Arrows and Points
Throughout time cultures developed and identified with the bows they designed. The English Longbow, the Eastern Woodland Flatbow, the Holmegaard Bow, The Mongolian Horsebow, each design a reflection of available resources and the expression of thousands of years of trial and error. Yet with all the fascination and lore around the bow, the arrow is often forgotten. The Grandfather of Traditional Archery and Yani Indian, Ishi, is quoted as saying, “Bows don’t kill deer, arrows kill deer.” The arrow is where the rubber meets the road. It is the final expression of the hunter’s skill. Having poured everything of themselves into the perfection of their weapons, the months spent tracking, stalking and sitting, until that coveted moment that a deer presents a shot and if good fortune would have it the bow is pulled to full draw and the arrow leased before the deer has heard, smelled or seen the predator, then it is the arrow alone, launched with precision through space that will determine, if all other factors allow, if that shot will miss, mame or kill. The arrow is the final variable in the Apex skill of Primitive Hunting.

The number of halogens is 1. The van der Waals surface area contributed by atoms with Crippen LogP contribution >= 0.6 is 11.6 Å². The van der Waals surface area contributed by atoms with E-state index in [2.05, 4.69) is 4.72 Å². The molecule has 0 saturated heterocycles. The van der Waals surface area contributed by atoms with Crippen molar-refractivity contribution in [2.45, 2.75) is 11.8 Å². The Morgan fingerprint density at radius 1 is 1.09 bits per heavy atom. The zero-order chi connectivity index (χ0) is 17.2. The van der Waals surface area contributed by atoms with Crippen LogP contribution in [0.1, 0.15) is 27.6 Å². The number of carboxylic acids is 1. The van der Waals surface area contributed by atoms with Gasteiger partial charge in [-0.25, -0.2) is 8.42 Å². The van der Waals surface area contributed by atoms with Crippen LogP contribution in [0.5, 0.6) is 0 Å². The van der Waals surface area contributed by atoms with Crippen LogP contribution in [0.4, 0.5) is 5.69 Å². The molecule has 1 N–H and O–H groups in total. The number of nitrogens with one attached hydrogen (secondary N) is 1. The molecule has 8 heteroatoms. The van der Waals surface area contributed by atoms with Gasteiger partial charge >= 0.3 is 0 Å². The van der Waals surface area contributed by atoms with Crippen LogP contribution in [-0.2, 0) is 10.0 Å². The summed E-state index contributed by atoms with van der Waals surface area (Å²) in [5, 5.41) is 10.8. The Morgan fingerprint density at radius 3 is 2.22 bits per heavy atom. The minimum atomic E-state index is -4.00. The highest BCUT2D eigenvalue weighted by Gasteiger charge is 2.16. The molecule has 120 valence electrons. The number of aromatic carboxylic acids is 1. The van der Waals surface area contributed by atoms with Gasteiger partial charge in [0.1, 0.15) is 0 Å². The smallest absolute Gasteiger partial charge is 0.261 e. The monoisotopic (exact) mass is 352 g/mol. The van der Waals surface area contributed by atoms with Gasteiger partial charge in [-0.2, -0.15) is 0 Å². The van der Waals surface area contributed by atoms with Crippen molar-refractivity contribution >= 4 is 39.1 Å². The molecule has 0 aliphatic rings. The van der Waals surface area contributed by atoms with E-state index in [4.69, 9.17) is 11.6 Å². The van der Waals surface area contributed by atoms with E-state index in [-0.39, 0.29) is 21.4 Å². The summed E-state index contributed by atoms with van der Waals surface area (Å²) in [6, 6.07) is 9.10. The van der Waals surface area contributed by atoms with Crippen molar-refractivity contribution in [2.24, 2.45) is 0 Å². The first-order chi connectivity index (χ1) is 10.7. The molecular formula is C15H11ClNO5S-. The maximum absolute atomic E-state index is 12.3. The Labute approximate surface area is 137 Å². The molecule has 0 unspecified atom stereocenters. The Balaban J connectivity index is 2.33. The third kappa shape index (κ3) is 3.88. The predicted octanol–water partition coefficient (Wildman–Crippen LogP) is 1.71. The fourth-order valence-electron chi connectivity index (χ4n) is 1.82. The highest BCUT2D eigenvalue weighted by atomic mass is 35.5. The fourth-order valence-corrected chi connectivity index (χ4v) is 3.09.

Arrows incorporate the scouting, identification and harvest of specific shrubs for shafts. Next comes straightening, curing, spineing and knocking the shafts. Then comes preparing fletching, sinew and hide glue. Then applying a variety of fletching techniques depending upon the intended prey. Next comes the science of making pitch to haft points. And finally the ancient science of flint knapping and the art of making killing points. All of these sciences combined make an arrowsmith, and of these there are two kinds. Old world arrowsmiths would split shafts from a straight ash or cedar log, while smelting steel broadheads. The arrows were made in large quantities to arm the militaries that were fighting for the empires of the day. But throughout the deserts, jungles and woodlands of the earth where the hunter-gatherer lifestyle survived lived a different kind of bowyer and arrowsmith. Today their creations are referred to as the self bow and the self arrow. These creations are said to have the spirit of the plant still in them. The knots and waves of grain give the bow character. The cambium of the arrow shaft is lightly scraped and remains identical to its original shape, from the larger base where the arrowhead is hafted to the tapered end where it is fletched with the primary wing feathers of a local bird. The arrows are carried in a brain tanned quiver made of a deer harvested from the land. When a primitive archer goes out to hunt they are bringing their tackle back home to the forest from which they came. This is the feeling every primitive hunter has, of returning home. Every hunt is a complete success. Just to walk in the woods with weapons you crafted from the land is the greatest honor. Indeed it is the very thing that defined our ancestors as hunters and gatherers. We are an expression of those ancestors now.